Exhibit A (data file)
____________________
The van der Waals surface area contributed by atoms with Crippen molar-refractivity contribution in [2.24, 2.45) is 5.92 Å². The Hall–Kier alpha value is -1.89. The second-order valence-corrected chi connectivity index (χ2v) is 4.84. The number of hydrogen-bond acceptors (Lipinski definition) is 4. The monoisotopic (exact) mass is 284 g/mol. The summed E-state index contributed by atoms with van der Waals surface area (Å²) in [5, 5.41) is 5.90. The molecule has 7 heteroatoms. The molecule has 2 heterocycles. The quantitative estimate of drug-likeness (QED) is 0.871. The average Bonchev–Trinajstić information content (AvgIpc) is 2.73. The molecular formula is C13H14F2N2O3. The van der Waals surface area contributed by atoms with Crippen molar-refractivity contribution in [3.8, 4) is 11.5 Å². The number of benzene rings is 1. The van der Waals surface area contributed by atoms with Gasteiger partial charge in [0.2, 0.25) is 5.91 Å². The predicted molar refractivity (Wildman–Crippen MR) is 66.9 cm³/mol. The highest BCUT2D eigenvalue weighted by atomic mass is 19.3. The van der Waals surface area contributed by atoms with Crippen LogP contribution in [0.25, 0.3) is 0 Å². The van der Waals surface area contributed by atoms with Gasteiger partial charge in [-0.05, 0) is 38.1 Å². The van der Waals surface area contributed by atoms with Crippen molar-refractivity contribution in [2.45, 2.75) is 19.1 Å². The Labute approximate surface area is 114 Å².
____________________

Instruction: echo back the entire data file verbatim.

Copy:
The van der Waals surface area contributed by atoms with Crippen molar-refractivity contribution in [2.24, 2.45) is 5.92 Å². The Hall–Kier alpha value is -1.89. The second-order valence-corrected chi connectivity index (χ2v) is 4.84. The number of hydrogen-bond acceptors (Lipinski definition) is 4. The monoisotopic (exact) mass is 284 g/mol. The summed E-state index contributed by atoms with van der Waals surface area (Å²) in [5, 5.41) is 5.90. The molecule has 7 heteroatoms. The molecule has 2 heterocycles. The quantitative estimate of drug-likeness (QED) is 0.871. The average Bonchev–Trinajstić information content (AvgIpc) is 2.73. The molecular formula is C13H14F2N2O3. The van der Waals surface area contributed by atoms with Crippen molar-refractivity contribution in [3.8, 4) is 11.5 Å². The number of benzene rings is 1. The van der Waals surface area contributed by atoms with Gasteiger partial charge in [0.2, 0.25) is 5.91 Å². The predicted molar refractivity (Wildman–Crippen MR) is 66.9 cm³/mol. The highest BCUT2D eigenvalue weighted by atomic mass is 19.3. The van der Waals surface area contributed by atoms with Crippen LogP contribution in [0.25, 0.3) is 0 Å². The van der Waals surface area contributed by atoms with Gasteiger partial charge in [-0.05, 0) is 38.1 Å². The van der Waals surface area contributed by atoms with Crippen molar-refractivity contribution in [2.45, 2.75) is 19.1 Å². The Labute approximate surface area is 114 Å².